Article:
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are combo locks as strong as keyed locks?

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are combo locks as strong as keyed locks?

Old 08-22-06, 11:52 AM
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maximusvt
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are combo locks as strong as keyed locks?

So I'm aware that if anyone really wants my bike, they'll be able to break through whatever I have it locked up with if they have the right tools... Currently I just use a combo cable lock, which is plenty for where I live (almost overkill really). I was thinking of getting a U-lock for city riding, and using both locks together. It looks like the combo u-locks are generally cheaper than the keyed ones, is this because they're less secure?
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Old 08-22-06, 01:59 PM
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Originally Posted by maximusvt
It looks like the combo u-locks are generally cheaper than the keyed ones, is this because they're less secure?
Combo locks are essentially worthless outside of crime free areas.

Basically they require no force and no skill whatsoever to break. When I was a kid we used to have challenges to see how quick you could run through combinations sequentially to crack a lock in the bike shop. The quickest on a 4 ring, 9 digit combo lock was something like six and a half minutes. It really is just a matter of time before someone steals your bike.

Buy a good D Lock or Chain Lock, bare minimum of Sold Secure rating Bronze (although it's more than worth the little extra money required for a Silver or Gold) and accept the fact that carrying a key isn't that much of an onus for riding your bike for many long years.

Of course if you do continue to carry a combo lock and forget the number, rest happy in the knowledge that it won't take you that long to stel your own bike and you get to keep the "lock" afterwards.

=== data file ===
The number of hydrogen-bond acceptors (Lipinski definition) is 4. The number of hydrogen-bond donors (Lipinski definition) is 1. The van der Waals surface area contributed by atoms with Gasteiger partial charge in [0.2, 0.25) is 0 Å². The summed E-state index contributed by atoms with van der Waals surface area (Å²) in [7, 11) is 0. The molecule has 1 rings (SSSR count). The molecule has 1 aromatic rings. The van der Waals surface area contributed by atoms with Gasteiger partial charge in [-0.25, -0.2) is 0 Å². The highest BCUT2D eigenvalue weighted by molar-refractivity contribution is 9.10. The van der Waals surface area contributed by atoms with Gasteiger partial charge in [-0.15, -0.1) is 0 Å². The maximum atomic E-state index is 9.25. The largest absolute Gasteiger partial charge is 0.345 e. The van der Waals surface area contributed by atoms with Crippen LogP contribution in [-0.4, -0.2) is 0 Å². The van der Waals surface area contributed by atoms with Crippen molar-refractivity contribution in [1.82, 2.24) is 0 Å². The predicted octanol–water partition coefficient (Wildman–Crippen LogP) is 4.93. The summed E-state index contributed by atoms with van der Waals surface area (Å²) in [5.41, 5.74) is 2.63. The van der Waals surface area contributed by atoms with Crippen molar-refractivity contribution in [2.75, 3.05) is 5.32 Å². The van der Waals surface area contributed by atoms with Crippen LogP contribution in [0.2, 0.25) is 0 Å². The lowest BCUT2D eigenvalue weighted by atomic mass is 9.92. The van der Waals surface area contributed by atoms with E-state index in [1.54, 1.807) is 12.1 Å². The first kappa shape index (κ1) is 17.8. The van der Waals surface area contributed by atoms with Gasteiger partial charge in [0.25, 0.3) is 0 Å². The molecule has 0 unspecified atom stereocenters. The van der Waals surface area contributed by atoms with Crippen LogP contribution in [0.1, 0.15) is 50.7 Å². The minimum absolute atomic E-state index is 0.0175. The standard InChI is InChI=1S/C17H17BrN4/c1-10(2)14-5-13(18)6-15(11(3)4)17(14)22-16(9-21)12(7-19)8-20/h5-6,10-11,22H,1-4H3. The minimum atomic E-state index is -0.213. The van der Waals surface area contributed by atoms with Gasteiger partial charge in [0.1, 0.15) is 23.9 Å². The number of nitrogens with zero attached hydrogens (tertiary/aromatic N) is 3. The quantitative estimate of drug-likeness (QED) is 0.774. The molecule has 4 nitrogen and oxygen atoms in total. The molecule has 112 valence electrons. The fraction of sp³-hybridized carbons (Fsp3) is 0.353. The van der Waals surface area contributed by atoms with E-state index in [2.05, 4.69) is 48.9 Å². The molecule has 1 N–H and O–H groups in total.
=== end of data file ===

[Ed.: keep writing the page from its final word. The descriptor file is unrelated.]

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Old 08-22-06, 02:34 PM
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Originally Posted by maximusvt
It looks like the combo u-locks are generally cheaper than the keyed ones, is this because they're less secure?
Emphatically yes. I can open combo locks in a couple of minutes. I've had no training and don't know how to pick 'real' locks. They are dead easy.
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Old 08-22-06, 02:40 PM
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I know a guy who can crack combo locks, but to me its just a silly hobby. A hammer works a lot faster. On the other hand, a hammer will have a much harder time breaking a keyed lock.
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Old 08-22-06, 02:55 PM
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How does this work? Just spin the dials while applying force to open it? It really only takes 6 minutes to go through all the combinations?

Or do you have to try 0000, check, 0001, check, etc.
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Old 08-22-06, 03:48 PM